James Logan’s new play “Red” about abstract painter Mark Rothko, which has just opened on Broadway, begins with an unobstructed view of Alfred Molina’s back. Molina as Rothko, staring at his own painting, begins to pontificate — and this, in essence, is the central image of the play: a self-absorbed artist/genius who turns away from the world as his newly hired assistant witnesses his rants and rages, fears and memories.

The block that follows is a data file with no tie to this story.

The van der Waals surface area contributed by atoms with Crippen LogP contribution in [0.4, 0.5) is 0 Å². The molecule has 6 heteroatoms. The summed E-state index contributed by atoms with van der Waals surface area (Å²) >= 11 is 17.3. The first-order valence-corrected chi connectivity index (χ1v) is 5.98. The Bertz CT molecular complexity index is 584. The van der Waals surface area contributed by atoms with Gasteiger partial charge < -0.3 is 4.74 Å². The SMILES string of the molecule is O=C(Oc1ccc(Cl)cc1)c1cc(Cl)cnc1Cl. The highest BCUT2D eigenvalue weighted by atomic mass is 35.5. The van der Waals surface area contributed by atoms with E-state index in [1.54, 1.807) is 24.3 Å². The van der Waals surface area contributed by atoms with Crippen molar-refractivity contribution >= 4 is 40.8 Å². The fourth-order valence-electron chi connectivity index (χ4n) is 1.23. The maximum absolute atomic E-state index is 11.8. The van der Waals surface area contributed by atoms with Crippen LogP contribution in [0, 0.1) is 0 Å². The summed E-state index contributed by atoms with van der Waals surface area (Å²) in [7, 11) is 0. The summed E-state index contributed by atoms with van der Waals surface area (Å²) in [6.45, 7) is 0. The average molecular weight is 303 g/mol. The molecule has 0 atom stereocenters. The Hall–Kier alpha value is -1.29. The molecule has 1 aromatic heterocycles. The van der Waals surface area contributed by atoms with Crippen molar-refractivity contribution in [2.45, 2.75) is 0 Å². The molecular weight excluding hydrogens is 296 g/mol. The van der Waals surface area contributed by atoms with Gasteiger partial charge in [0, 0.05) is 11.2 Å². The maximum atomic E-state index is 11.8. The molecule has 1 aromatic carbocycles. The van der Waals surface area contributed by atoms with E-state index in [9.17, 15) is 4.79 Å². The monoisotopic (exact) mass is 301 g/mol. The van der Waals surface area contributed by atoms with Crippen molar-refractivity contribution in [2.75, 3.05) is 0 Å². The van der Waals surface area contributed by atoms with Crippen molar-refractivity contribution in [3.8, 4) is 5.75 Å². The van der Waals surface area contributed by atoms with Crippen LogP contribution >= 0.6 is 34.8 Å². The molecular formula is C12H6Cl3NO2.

The play is full of wonderful, if highfalutin’, art criticism, literary discourse and philosophy. I was actually quite surprised that this sort of thing could fly on Broadway. Rothko’s assistant Ken (Eddie Redmayne), recently introduced to Nietzsche, also begins to pontificate, calling Rothko “Appolonian, Rabbinical,” as opposed to Jackson Pollock who was purely “Dionysian.” Of course, his simplistic boxing of artistic personalities into newly discovered archetypes ends up being squashed and demolished by his mentor.